on the airplane, sometimes four or five. Because of people’s
schedules everybody tries to fly whenever they get a chance.
It must be a dream job for a pilot or a flight engineer.
after doing it for a long time, it gets windy and bumpy out there
in California. So we try to fly early in the morning before it gets
too hot and bumpy. As you can imagine, it’s the desert. In the
summertime, it’s bumpy.
It’s hot out there all the time.
lower altitude, because we’re just a couple thousand feet over
the ground as we’re in our patterns.
Now that the program has ended, what’s happening with the SCA?
Do you continue to practice and do simulations?
continue to fly the airplane, and we will keep flying the airplane
about once a month. Next spring in April is when Discovery is scheduled
to go to the Air and Space Museum. Once it gets delivered to Dulles
[National Air and Space Museum Steven F. Udvar-Hazy Center, Virginia],
to the Air and Space Museum, we’ll pick up Enterprise and take
it to New York. Now the equipment that they’re going to use
at Dulles after it gets loaded has to be torn down and shipped to
New York. So it’ll probably be four to six weeks with Enterprise
sitting on the 747 in New York before that equipment gets there to
take it off. After Enterprise gets taken off in New York, then the
airplane will go back to Edwards. Then in the summer Endeavour will
go. We’ll take the airplane back to Florida, pick up Endeavour,
and then fly it out to LA to deliver it to California Science [Center].
That’s it. Then after the Shuttle Program is done delivering
all the Orbiters to museums, the airplanes are scheduled to be transferred
to the SOFIA [Stratospheric Observatory for Infrared Astronomy] Program.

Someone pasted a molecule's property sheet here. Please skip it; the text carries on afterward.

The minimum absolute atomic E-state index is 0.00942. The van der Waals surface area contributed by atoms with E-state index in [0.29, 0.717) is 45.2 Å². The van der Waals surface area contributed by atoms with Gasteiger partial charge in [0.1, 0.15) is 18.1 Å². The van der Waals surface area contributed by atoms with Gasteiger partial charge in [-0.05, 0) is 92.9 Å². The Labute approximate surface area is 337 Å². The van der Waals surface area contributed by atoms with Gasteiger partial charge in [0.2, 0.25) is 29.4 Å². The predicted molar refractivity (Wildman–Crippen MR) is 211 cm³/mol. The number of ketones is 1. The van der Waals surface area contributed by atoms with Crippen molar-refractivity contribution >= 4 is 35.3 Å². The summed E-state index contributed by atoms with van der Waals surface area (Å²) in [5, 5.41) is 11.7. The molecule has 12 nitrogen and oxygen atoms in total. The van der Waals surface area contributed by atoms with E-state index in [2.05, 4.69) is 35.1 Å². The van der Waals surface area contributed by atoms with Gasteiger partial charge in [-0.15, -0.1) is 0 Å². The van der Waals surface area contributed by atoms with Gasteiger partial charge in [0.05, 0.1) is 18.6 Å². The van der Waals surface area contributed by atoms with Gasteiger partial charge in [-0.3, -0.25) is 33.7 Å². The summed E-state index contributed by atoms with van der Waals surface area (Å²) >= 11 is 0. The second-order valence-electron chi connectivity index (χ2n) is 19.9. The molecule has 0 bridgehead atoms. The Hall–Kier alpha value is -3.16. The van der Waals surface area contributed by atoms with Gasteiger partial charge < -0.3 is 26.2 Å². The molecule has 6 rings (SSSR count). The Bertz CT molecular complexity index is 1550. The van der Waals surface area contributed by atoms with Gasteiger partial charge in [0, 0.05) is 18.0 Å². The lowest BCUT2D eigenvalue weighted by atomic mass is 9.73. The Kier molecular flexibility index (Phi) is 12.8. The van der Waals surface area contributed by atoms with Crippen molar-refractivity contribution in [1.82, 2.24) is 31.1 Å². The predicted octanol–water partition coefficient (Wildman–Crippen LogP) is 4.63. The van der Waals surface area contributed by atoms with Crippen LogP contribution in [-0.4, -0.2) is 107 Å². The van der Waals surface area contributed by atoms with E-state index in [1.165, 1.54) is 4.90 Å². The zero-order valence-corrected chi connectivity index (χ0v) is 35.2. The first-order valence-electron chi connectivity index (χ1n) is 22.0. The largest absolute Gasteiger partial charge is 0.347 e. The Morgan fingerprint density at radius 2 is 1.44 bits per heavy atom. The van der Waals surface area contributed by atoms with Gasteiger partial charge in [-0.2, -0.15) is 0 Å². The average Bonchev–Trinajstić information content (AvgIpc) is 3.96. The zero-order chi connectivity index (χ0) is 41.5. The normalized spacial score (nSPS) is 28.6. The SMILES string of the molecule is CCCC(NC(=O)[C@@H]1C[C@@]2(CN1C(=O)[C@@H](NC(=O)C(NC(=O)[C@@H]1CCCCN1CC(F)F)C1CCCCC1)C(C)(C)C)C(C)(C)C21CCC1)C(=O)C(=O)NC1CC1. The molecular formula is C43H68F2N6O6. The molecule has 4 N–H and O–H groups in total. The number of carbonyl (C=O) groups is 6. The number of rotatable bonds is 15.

What is the SOFIA Program?
Program is an airborne telescope in a 747 that is a different model.
It’s called an SP; it’s a shorter model. It has a telescope
in it. It’s an infrared telescope. I’ve flown on it some
too. It’s operated by Dryden out at Palmdale Airport, which
is just around the corner from Edwards. They take off in the evening
and fly for ten hours all night and go up and look at whatever scientific
investigations they want to do. It’s a large infrared telescope.
You can Google SOFIA, and you’ll see lots of pictures about
it. It was bought from United Airlines years ago and took many years
to modify. It’s starting to do its science flights now. They’re
doing more and more flying with it.
Will the SCA have to be modified again?
they’re not going to modify the airplane. They want the engines
as spares for their program. Use the same engines as we do and any
parts they may need. So the airplanes probably won’t fly anymore,
but they may find use for one. Now they may use one for currency,
because they can’t go fly currency flights in that airplane
because of the very, very expensive telescope and the cost to operate
that airplane. They don’t want to take any chances just doing
touch-and-go landings with it. They only want to do mission flights.
There are people who call from time to time that are interested in
possibly using the 747s to carry something or to do something. They
call us up, or they write us an e-mail. I tell them, “Okay,
it’s going to cost you this much to operate the airplane,”
and they say, “Oh, okay, thanks.”
we get calls from time to time, people wanting to do projects. As
far as I know, unless something changes, after the Shuttle Program
is done delivering, everybody says, “Yea verily we’re